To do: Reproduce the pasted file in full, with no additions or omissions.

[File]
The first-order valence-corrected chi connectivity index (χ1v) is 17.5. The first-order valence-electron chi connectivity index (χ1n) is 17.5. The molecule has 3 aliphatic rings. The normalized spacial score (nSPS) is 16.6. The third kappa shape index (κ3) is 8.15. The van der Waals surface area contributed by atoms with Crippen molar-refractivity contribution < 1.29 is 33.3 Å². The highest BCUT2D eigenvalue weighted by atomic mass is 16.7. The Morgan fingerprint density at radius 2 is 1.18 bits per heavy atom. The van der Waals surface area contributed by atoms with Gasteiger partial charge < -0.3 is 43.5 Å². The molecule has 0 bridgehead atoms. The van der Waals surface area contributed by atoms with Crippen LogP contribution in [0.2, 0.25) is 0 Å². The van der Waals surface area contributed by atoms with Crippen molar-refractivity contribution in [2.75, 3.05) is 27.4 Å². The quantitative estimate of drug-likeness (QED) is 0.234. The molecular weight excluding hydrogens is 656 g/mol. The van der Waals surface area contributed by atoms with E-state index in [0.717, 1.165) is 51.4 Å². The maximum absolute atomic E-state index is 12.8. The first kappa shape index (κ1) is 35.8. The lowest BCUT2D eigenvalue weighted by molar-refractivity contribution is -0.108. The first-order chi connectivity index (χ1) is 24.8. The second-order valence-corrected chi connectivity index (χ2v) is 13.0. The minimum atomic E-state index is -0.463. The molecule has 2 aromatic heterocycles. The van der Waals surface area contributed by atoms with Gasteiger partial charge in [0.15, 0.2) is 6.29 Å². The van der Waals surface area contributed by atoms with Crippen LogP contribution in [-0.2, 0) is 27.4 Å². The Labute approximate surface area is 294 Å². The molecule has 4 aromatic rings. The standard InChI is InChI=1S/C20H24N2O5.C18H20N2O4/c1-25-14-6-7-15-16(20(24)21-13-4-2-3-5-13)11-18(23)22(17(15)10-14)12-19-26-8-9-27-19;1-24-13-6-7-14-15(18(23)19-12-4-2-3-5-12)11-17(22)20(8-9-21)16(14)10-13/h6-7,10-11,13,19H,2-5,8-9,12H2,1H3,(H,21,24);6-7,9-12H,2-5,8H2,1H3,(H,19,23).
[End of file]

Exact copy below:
The first-order valence-corrected chi connectivity index (χ1v) is 17.5. The first-order valence-electron chi connectivity index (χ1n) is 17.5. The molecule has 3 aliphatic rings. The normalized spacial score (nSPS) is 16.6. The third kappa shape index (κ3) is 8.15. The van der Waals surface area contributed by atoms with Crippen molar-refractivity contribution < 1.29 is 33.3 Å². The highest BCUT2D eigenvalue weighted by atomic mass is 16.7. The Morgan fingerprint density at radius 2 is 1.18 bits per heavy atom. The van der Waals surface area contributed by atoms with Gasteiger partial charge < -0.3 is 43.5 Å². The molecule has 0 bridgehead atoms. The van der Waals surface area contributed by atoms with Crippen LogP contribution in [0.2, 0.25) is 0 Å². The van der Waals surface area contributed by atoms with Crippen molar-refractivity contribution in [2.75, 3.05) is 27.4 Å². The quantitative estimate of drug-likeness (QED) is 0.234. The molecular weight excluding hydrogens is 656 g/mol. The van der Waals surface area contributed by atoms with E-state index in [0.717, 1.165) is 51.4 Å². The maximum absolute atomic E-state index is 12.8. The first kappa shape index (κ1) is 35.8. The lowest BCUT2D eigenvalue weighted by molar-refractivity contribution is -0.108. The first-order chi connectivity index (χ1) is 24.8. The second-order valence-corrected chi connectivity index (χ2v) is 13.0. The minimum atomic E-state index is -0.463. The molecule has 2 aromatic heterocycles. The van der Waals surface area contributed by atoms with Gasteiger partial charge in [0.15, 0.2) is 6.29 Å². The van der Waals surface area contributed by atoms with Crippen LogP contribution in [-0.2, 0) is 27.4 Å². The Labute approximate surface area is 294 Å². The molecule has 4 aromatic rings. The standard InChI is InChI=1S/C20H24N2O5.C18H20N2O4/c1-25-14-6-7-15-16(20(24)21-13-4-2-3-5-13)11-18(23)22(17(15)10-14)12-19-26-8-9-27-19;1-24-13-6-7-14-15(18(23)19-12-4-2-3-5-12)11-17(22)20(8-9-21)16(14)10-13/h6-7,10-11,13,19H,2-5,8-9,12H2,1H3,(H,21,24);6-7,9-12H,2-5,8H2,1H3,(H,19,23).